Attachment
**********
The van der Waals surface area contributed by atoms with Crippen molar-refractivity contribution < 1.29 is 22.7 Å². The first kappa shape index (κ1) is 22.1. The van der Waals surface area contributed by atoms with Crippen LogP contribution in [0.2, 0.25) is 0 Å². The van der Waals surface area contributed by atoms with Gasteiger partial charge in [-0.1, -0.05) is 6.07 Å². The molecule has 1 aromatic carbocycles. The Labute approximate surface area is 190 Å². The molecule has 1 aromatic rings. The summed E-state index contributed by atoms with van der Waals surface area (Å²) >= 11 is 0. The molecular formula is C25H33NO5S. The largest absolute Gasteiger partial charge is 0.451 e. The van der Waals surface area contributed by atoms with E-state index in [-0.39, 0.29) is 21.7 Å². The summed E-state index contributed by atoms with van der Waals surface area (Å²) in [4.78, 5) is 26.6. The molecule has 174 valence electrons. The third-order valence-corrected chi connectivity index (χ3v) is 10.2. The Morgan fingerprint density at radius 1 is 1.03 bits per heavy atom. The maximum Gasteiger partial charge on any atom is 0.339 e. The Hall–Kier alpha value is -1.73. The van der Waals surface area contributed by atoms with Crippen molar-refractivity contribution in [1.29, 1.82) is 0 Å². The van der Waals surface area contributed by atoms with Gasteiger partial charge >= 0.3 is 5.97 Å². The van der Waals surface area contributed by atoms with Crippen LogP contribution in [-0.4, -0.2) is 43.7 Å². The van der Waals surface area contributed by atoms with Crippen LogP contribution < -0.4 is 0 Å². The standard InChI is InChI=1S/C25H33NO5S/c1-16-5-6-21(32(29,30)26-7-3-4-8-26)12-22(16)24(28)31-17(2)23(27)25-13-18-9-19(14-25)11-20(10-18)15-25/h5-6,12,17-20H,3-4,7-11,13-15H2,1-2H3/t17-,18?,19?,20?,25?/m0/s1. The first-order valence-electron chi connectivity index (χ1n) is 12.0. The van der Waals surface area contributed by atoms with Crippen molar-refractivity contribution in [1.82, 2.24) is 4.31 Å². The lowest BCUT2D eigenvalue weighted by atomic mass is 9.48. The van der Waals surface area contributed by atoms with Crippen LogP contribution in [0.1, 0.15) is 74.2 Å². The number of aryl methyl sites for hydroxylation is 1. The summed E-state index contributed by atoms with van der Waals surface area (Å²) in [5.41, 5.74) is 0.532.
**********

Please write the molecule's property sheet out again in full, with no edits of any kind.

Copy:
The van der Waals surface area contributed by atoms with Crippen molar-refractivity contribution < 1.29 is 22.7 Å². The first kappa shape index (κ1) is 22.1. The van der Waals surface area contributed by atoms with Crippen LogP contribution in [0.2, 0.25) is 0 Å². The van der Waals surface area contributed by atoms with Gasteiger partial charge in [-0.1, -0.05) is 6.07 Å². The molecule has 1 aromatic carbocycles. The Labute approximate surface area is 190 Å². The molecule has 1 aromatic rings. The summed E-state index contributed by atoms with van der Waals surface area (Å²) >= 11 is 0. The molecular formula is C25H33NO5S. The largest absolute Gasteiger partial charge is 0.451 e. The van der Waals surface area contributed by atoms with E-state index in [-0.39, 0.29) is 21.7 Å². The summed E-state index contributed by atoms with van der Waals surface area (Å²) in [4.78, 5) is 26.6. The molecule has 174 valence electrons. The third-order valence-corrected chi connectivity index (χ3v) is 10.2. The Morgan fingerprint density at radius 1 is 1.03 bits per heavy atom. The maximum Gasteiger partial charge on any atom is 0.339 e. The Hall–Kier alpha value is -1.73. The van der Waals surface area contributed by atoms with Crippen molar-refractivity contribution in [1.29, 1.82) is 0 Å². The van der Waals surface area contributed by atoms with Gasteiger partial charge >= 0.3 is 5.97 Å². The van der Waals surface area contributed by atoms with Crippen LogP contribution in [-0.4, -0.2) is 43.7 Å². The van der Waals surface area contributed by atoms with Crippen LogP contribution < -0.4 is 0 Å². The standard InChI is InChI=1S/C25H33NO5S/c1-16-5-6-21(32(29,30)26-7-3-4-8-26)12-22(16)24(28)31-17(2)23(27)25-13-18-9-19(14-25)11-20(10-18)15-25/h5-6,12,17-20H,3-4,7-11,13-15H2,1-2H3/t17-,18?,19?,20?,25?/m0/s1. The first-order valence-electron chi connectivity index (χ1n) is 12.0. The van der Waals surface area contributed by atoms with Crippen molar-refractivity contribution in [1.82, 2.24) is 4.31 Å². The lowest BCUT2D eigenvalue weighted by atomic mass is 9.48. The van der Waals surface area contributed by atoms with Crippen LogP contribution in [0.1, 0.15) is 74.2 Å². The number of aryl methyl sites for hydroxylation is 1. The summed E-state index contributed by atoms with van der Waals surface area (Å²) in [5.41, 5.74) is 0.532.